|On 6/03/2014 davidn wrote:
>>Their dislike of (in this case) excessive bolting very much exists,
>Sorry, but your UK-based statistics and the inference to the Australian
>population are logical fallacies.
>'argument from ignorance'. Proof of non-responsiveness is clearly not
>proof of support of a particular ideology. Bolters could as well claim
>that the 80,000+ non-respondents per week in the UK climbing forums support
>bolting wholeheartedly (let's not even talk population skew - I think many
>of us, myself included, privately applaud UK for its love of gritstone
>and boltless tactics, suicidal as it can be at times).
You're correct that my original 2nd paragraph was a logical fallacy in that I implied that ALL of that silent majority was opposed to bolting. As you point out, we don't know what they think.
But that was really the main point, of my first paragraph. The point being that many people are interested enough to read the forum but not sufficiently motivated to post anything. That discrepancy was my point, not necessarily their view on any given thing.
> I don't believe climbers comprise a silent anything
>- we are vocal about our various peccadilloes, whatever they may be.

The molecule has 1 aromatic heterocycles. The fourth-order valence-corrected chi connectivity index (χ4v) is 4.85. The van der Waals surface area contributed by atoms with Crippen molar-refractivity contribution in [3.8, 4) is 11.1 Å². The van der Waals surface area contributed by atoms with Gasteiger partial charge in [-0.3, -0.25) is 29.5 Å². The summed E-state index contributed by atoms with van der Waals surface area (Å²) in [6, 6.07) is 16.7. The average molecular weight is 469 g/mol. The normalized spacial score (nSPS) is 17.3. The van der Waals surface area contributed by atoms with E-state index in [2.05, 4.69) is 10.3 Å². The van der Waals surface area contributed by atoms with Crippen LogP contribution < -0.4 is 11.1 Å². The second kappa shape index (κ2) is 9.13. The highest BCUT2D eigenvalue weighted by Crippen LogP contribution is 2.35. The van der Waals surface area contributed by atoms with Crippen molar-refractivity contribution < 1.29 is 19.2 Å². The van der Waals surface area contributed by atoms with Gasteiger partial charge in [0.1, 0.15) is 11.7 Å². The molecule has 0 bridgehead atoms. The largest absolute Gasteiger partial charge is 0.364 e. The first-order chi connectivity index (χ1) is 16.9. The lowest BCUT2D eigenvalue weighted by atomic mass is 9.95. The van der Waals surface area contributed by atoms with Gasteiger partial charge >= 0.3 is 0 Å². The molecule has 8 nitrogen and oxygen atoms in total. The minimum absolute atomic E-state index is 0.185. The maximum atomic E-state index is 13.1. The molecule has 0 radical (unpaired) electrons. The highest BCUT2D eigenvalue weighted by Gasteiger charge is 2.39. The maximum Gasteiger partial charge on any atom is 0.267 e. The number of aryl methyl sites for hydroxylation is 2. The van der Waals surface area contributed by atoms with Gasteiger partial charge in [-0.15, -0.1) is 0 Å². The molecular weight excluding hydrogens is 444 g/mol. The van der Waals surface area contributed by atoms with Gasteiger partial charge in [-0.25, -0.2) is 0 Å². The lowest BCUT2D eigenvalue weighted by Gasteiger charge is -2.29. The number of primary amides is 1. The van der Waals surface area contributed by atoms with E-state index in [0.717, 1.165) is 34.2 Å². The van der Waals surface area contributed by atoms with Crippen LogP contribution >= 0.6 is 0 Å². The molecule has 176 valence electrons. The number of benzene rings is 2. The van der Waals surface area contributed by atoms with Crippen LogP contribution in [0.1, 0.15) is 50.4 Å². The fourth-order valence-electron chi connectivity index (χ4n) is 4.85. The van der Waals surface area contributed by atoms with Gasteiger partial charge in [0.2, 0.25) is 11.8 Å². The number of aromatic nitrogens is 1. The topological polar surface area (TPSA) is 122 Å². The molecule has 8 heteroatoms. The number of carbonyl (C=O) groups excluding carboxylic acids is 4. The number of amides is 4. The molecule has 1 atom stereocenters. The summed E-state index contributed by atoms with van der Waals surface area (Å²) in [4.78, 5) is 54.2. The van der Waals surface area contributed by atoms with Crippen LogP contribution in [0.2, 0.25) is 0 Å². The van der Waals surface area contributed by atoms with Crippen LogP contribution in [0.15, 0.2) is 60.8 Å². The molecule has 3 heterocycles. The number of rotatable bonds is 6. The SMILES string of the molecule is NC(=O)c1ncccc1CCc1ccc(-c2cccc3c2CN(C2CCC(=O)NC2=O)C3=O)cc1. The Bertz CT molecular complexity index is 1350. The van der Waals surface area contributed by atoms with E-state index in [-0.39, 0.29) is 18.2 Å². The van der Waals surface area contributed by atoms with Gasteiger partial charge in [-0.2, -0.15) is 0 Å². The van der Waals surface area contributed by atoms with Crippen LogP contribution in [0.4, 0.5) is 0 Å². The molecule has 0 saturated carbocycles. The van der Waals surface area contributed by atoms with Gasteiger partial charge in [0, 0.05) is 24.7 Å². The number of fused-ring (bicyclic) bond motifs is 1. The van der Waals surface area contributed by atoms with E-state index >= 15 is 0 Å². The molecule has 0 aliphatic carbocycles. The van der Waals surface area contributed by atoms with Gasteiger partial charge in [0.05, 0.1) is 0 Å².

Who is 'we'? As above, the majority of climbers do not post on forums, do not write letters, do not write blogs or magazine articles. There might be a range of different voices and opinions, but numerically they are a minority.
I find it odd that climbers, as a general population, would in most cases adhere to the increasingly accepted and popular guidelines of 'leave no trace' and 'minimal impact' for outdoor activities - except when it comes to bolting. Bolts, except when replacing mounds of tat, are MORE impact than trad pro and leave a visible, artificial trace of passage. I'm not intrinsically against bolts and I'm all for a few in some places, but the degree of proliferation is highlighting this hypocrisy within the climbing community.